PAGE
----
3. Did your child fall behind?

Not at all. Now that she’s returned to school, her teacher’s have commented how advanced she is. They were surprised there were no gaps.

Again, every child is different, but I believe if you are good at keeping up with their skills and engaging them in real life experiences, they won’t fall behind. Or, if they do in some areas, they’ll quickly catch up.

family travel homeschooling

Travel helps children become independent thinkers and curious creators. (click to tweet)

Skills that will help people learn quickly.

4. Was the distance education workload too much?

When you’re busy exploring, the days can be long and hectic and fitting in the extra workload can be tough. I was surprised at how much work there was, although we got through it.

I asked for special consideration to have the workload reduced. Because we were travelling for business, it wasn’t complete “pleasure” We were doing a lot of educational tours, which meant she was checking off a lot of social studies and science skills. It was difficult for us to manage the schoolwork on top. Our request was granted with a reduction of some units of work.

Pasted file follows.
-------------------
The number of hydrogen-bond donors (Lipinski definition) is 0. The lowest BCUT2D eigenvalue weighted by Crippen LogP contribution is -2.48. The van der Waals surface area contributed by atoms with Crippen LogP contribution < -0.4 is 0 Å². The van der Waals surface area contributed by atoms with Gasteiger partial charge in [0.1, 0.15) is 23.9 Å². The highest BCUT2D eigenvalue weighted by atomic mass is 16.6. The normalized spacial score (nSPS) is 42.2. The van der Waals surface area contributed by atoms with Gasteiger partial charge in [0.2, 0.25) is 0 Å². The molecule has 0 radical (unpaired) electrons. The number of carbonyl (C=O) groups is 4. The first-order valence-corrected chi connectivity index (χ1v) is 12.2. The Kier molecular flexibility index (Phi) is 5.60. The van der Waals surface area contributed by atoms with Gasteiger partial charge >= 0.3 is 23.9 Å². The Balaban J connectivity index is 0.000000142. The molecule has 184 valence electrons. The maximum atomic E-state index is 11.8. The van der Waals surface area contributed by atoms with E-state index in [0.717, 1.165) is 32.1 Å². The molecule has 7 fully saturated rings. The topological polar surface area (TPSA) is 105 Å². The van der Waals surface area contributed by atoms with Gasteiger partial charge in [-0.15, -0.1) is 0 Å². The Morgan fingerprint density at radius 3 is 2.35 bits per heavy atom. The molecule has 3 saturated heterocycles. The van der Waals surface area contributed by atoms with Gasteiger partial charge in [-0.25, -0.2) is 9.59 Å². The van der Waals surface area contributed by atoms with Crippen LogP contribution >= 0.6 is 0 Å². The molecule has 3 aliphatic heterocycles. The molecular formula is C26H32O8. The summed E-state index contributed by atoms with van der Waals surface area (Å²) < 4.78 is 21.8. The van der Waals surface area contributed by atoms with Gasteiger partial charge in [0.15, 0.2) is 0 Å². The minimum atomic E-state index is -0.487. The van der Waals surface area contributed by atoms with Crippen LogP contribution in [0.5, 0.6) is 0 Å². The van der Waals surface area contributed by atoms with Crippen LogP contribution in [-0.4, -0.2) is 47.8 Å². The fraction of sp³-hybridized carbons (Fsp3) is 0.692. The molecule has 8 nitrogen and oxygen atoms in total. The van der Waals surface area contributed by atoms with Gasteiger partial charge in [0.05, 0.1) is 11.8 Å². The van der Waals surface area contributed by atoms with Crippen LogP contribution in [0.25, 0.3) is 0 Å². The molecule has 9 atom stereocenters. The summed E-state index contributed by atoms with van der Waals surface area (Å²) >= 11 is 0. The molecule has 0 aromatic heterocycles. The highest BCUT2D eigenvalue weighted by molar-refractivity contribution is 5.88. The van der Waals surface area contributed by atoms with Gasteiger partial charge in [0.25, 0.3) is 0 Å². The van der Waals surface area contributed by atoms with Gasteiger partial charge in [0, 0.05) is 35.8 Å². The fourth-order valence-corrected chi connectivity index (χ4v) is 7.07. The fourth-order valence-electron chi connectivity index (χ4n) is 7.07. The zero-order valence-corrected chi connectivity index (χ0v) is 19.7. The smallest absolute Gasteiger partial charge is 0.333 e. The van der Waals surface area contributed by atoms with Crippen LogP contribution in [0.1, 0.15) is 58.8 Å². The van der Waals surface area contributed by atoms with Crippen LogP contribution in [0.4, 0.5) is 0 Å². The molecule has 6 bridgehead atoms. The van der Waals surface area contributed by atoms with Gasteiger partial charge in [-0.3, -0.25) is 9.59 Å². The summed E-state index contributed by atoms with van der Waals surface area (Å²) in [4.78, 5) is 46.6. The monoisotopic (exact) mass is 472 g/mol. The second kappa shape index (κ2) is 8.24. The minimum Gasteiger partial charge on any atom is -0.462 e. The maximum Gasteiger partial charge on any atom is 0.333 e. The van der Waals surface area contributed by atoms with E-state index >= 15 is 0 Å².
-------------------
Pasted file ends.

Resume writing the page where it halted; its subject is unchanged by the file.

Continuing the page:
5. How did you manage it with the travel?

We scheduled school lessons around the travel. We did our best to spend 1- 2 hours of a morning to do the work. If we had an early morning activity, we’d fit it in of an afternoon. On quieter travel days, we’d do as much as we could, to compensate for the days when we were out exploring all day.

For the less intensive work, we’d do that when we were driving if we could.

We had the term’s work sent to us all at once, so we’d motivate ourselves to get as much done so we’d have greater breaks between terms. Sometimes that gave us an extra 1-2 weeks holiday.

Yardie Creek Gorge, Exmouth, Western Australia

6. How did they go socially, especially when returning to school?

Kalyra was nervous on her first day returning to school. She felt a little like a fish out of water. She’s naturally shy and doesn’t like people looking at her. But, she bounded out of there after the day was over, had made friends and fit in perfectly.